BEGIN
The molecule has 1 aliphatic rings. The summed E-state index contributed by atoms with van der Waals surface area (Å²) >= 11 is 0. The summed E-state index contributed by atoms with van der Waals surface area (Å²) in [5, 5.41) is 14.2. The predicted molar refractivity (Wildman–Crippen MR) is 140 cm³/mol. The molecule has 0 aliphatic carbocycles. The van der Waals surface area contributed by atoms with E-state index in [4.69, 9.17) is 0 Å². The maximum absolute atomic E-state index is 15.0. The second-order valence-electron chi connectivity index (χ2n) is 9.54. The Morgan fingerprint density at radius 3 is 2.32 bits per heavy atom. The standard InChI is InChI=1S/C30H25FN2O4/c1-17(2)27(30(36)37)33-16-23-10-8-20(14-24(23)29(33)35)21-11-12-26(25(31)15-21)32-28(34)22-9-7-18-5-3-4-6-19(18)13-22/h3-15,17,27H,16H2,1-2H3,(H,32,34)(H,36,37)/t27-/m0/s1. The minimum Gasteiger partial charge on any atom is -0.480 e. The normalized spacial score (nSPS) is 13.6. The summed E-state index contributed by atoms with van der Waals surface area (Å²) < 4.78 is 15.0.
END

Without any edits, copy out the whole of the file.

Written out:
The molecule has 1 aliphatic rings. The summed E-state index contributed by atoms with van der Waals surface area (Å²) >= 11 is 0. The summed E-state index contributed by atoms with van der Waals surface area (Å²) in [5, 5.41) is 14.2. The predicted molar refractivity (Wildman–Crippen MR) is 140 cm³/mol. The molecule has 0 aliphatic carbocycles. The van der Waals surface area contributed by atoms with E-state index in [4.69, 9.17) is 0 Å². The maximum absolute atomic E-state index is 15.0. The second-order valence-electron chi connectivity index (χ2n) is 9.54. The Morgan fingerprint density at radius 3 is 2.32 bits per heavy atom. The standard InChI is InChI=1S/C30H25FN2O4/c1-17(2)27(30(36)37)33-16-23-10-8-20(14-24(23)29(33)35)21-11-12-26(25(31)15-21)32-28(34)22-9-7-18-5-3-4-6-19(18)13-22/h3-15,17,27H,16H2,1-2H3,(H,32,34)(H,36,37)/t27-/m0/s1. The minimum Gasteiger partial charge on any atom is -0.480 e. The normalized spacial score (nSPS) is 13.6. The summed E-state index contributed by atoms with van der Waals surface area (Å²) < 4.78 is 15.0.